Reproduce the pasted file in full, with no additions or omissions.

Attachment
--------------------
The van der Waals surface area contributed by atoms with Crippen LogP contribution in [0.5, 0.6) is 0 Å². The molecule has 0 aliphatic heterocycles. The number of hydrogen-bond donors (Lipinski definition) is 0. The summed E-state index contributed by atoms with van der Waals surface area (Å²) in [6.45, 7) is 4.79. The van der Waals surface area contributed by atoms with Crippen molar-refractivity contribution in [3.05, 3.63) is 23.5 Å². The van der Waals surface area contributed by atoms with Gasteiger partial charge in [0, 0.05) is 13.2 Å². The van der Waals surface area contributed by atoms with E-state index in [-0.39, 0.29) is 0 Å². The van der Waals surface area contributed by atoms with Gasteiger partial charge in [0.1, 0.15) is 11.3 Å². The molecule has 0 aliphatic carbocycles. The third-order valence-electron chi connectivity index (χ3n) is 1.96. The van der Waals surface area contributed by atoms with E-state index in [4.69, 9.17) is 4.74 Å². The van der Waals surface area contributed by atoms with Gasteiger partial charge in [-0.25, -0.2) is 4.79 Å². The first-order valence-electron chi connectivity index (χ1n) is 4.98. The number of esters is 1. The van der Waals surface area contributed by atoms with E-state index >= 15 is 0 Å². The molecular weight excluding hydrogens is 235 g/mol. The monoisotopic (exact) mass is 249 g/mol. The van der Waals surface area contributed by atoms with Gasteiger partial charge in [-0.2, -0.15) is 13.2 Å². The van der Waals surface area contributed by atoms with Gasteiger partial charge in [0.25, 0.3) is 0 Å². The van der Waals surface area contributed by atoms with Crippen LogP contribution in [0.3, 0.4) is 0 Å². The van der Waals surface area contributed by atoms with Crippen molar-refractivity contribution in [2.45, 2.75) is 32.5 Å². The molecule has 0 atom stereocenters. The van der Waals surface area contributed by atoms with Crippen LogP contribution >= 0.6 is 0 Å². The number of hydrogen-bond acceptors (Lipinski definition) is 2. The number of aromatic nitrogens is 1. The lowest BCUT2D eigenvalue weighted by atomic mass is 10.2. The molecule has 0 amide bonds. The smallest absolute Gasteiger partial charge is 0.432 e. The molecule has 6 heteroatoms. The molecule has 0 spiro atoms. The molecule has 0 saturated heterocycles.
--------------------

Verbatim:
The van der Waals surface area contributed by atoms with Crippen LogP contribution in [0.5, 0.6) is 0 Å². The molecule has 0 aliphatic heterocycles. The number of hydrogen-bond donors (Lipinski definition) is 0. The summed E-state index contributed by atoms with van der Waals surface area (Å²) in [6.45, 7) is 4.79. The van der Waals surface area contributed by atoms with Crippen molar-refractivity contribution in [3.05, 3.63) is 23.5 Å². The van der Waals surface area contributed by atoms with Gasteiger partial charge in [0, 0.05) is 13.2 Å². The van der Waals surface area contributed by atoms with E-state index in [-0.39, 0.29) is 0 Å². The van der Waals surface area contributed by atoms with Gasteiger partial charge in [0.1, 0.15) is 11.3 Å². The molecule has 0 aliphatic carbocycles. The third-order valence-electron chi connectivity index (χ3n) is 1.96. The van der Waals surface area contributed by atoms with E-state index in [4.69, 9.17) is 4.74 Å². The van der Waals surface area contributed by atoms with Gasteiger partial charge in [-0.25, -0.2) is 4.79 Å². The first-order valence-electron chi connectivity index (χ1n) is 4.98. The number of esters is 1. The van der Waals surface area contributed by atoms with E-state index >= 15 is 0 Å². The molecular weight excluding hydrogens is 235 g/mol. The monoisotopic (exact) mass is 249 g/mol. The van der Waals surface area contributed by atoms with Gasteiger partial charge in [-0.2, -0.15) is 13.2 Å². The van der Waals surface area contributed by atoms with Gasteiger partial charge in [0.25, 0.3) is 0 Å². The van der Waals surface area contributed by atoms with Crippen LogP contribution in [0.3, 0.4) is 0 Å². The van der Waals surface area contributed by atoms with Crippen molar-refractivity contribution in [2.45, 2.75) is 32.5 Å². The molecule has 0 atom stereocenters. The van der Waals surface area contributed by atoms with Crippen LogP contribution >= 0.6 is 0 Å². The number of hydrogen-bond acceptors (Lipinski definition) is 2. The number of aromatic nitrogens is 1. The lowest BCUT2D eigenvalue weighted by atomic mass is 10.2. The molecule has 0 amide bonds. The smallest absolute Gasteiger partial charge is 0.432 e. The molecule has 6 heteroatoms. The molecule has 0 spiro atoms. The molecule has 0 saturated heterocycles.